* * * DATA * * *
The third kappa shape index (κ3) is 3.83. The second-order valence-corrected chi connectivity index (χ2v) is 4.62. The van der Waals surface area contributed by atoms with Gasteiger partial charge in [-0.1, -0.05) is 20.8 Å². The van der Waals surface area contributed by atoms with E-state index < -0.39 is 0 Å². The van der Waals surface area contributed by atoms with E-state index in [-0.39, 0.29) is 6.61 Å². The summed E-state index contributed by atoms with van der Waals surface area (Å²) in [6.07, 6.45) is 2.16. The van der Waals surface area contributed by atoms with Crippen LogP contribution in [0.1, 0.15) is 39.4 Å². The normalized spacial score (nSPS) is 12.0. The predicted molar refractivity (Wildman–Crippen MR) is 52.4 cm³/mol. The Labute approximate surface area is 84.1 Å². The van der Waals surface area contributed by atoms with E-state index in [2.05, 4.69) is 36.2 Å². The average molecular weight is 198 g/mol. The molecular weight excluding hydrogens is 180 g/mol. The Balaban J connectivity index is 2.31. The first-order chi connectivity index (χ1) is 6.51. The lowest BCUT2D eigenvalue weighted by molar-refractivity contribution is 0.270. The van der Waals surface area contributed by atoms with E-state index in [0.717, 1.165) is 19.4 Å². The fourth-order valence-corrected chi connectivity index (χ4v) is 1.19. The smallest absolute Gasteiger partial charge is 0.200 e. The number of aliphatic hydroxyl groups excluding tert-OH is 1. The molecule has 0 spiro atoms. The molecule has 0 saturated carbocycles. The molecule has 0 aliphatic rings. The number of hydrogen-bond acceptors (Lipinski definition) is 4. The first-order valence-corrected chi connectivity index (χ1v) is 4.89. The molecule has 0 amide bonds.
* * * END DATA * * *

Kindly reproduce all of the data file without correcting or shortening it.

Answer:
The third kappa shape index (κ3) is 3.83. The second-order valence-corrected chi connectivity index (χ2v) is 4.62. The van der Waals surface area contributed by atoms with Gasteiger partial charge in [-0.1, -0.05) is 20.8 Å². The van der Waals surface area contributed by atoms with E-state index < -0.39 is 0 Å². The van der Waals surface area contributed by atoms with E-state index in [-0.39, 0.29) is 6.61 Å². The summed E-state index contributed by atoms with van der Waals surface area (Å²) in [6.07, 6.45) is 2.16. The van der Waals surface area contributed by atoms with Crippen LogP contribution in [0.1, 0.15) is 39.4 Å². The normalized spacial score (nSPS) is 12.0. The predicted molar refractivity (Wildman–Crippen MR) is 52.4 cm³/mol. The Labute approximate surface area is 84.1 Å². The van der Waals surface area contributed by atoms with E-state index in [2.05, 4.69) is 36.2 Å². The average molecular weight is 198 g/mol. The molecular weight excluding hydrogens is 180 g/mol. The Balaban J connectivity index is 2.31. The first-order chi connectivity index (χ1) is 6.51. The lowest BCUT2D eigenvalue weighted by molar-refractivity contribution is 0.270. The van der Waals surface area contributed by atoms with E-state index in [0.717, 1.165) is 19.4 Å². The fourth-order valence-corrected chi connectivity index (χ4v) is 1.19. The smallest absolute Gasteiger partial charge is 0.200 e. The number of aliphatic hydroxyl groups excluding tert-OH is 1. The molecule has 0 spiro atoms. The molecule has 0 saturated carbocycles. The molecule has 0 aliphatic rings. The number of hydrogen-bond acceptors (Lipinski definition) is 4. The first-order valence-corrected chi connectivity index (χ1v) is 4.89. The molecule has 0 amide bonds.